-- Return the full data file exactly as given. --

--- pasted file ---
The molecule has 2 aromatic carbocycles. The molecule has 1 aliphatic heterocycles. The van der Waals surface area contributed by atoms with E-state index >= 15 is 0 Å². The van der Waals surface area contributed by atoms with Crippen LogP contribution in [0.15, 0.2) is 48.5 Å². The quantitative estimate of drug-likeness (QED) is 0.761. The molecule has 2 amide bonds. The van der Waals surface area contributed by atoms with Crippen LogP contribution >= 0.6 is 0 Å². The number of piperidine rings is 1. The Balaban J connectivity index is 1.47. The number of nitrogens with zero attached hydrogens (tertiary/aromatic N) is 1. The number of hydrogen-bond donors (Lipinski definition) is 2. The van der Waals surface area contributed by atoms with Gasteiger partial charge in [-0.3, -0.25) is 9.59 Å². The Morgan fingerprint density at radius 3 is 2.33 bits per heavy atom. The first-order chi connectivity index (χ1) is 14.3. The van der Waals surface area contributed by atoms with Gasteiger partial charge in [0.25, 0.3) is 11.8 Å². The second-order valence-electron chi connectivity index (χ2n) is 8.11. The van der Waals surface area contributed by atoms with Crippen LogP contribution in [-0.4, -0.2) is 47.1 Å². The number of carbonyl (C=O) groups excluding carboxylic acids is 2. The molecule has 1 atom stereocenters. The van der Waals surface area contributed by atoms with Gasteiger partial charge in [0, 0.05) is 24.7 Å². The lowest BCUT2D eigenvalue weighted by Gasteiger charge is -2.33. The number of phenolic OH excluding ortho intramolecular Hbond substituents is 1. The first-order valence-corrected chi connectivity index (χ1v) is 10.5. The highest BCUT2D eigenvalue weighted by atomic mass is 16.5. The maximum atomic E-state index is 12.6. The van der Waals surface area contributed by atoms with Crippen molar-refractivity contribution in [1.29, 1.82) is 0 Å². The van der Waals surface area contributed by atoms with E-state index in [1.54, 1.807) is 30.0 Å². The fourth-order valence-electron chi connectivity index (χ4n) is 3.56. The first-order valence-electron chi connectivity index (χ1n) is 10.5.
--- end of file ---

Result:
The molecule has 2 aromatic carbocycles. The molecule has 1 aliphatic heterocycles. The van der Waals surface area contributed by atoms with E-state index >= 15 is 0 Å². The van der Waals surface area contributed by atoms with Crippen LogP contribution in [0.15, 0.2) is 48.5 Å². The quantitative estimate of drug-likeness (QED) is 0.761. The molecule has 2 amide bonds. The van der Waals surface area contributed by atoms with Crippen LogP contribution >= 0.6 is 0 Å². The number of piperidine rings is 1. The Balaban J connectivity index is 1.47. The number of nitrogens with zero attached hydrogens (tertiary/aromatic N) is 1. The number of hydrogen-bond donors (Lipinski definition) is 2. The van der Waals surface area contributed by atoms with Gasteiger partial charge in [-0.3, -0.25) is 9.59 Å². The Morgan fingerprint density at radius 3 is 2.33 bits per heavy atom. The first-order chi connectivity index (χ1) is 14.3. The van der Waals surface area contributed by atoms with Gasteiger partial charge in [0.25, 0.3) is 11.8 Å². The second-order valence-electron chi connectivity index (χ2n) is 8.11. The van der Waals surface area contributed by atoms with Crippen LogP contribution in [-0.4, -0.2) is 47.1 Å². The number of carbonyl (C=O) groups excluding carboxylic acids is 2. The molecule has 1 atom stereocenters. The van der Waals surface area contributed by atoms with Gasteiger partial charge in [0, 0.05) is 24.7 Å². The lowest BCUT2D eigenvalue weighted by Gasteiger charge is -2.33. The number of phenolic OH excluding ortho intramolecular Hbond substituents is 1. The first-order valence-corrected chi connectivity index (χ1v) is 10.5. The highest BCUT2D eigenvalue weighted by atomic mass is 16.5. The maximum atomic E-state index is 12.6. The van der Waals surface area contributed by atoms with Crippen molar-refractivity contribution in [1.29, 1.82) is 0 Å². The van der Waals surface area contributed by atoms with E-state index in [1.54, 1.807) is 30.0 Å². The fourth-order valence-electron chi connectivity index (χ4n) is 3.56. The first-order valence-electron chi connectivity index (χ1n) is 10.5.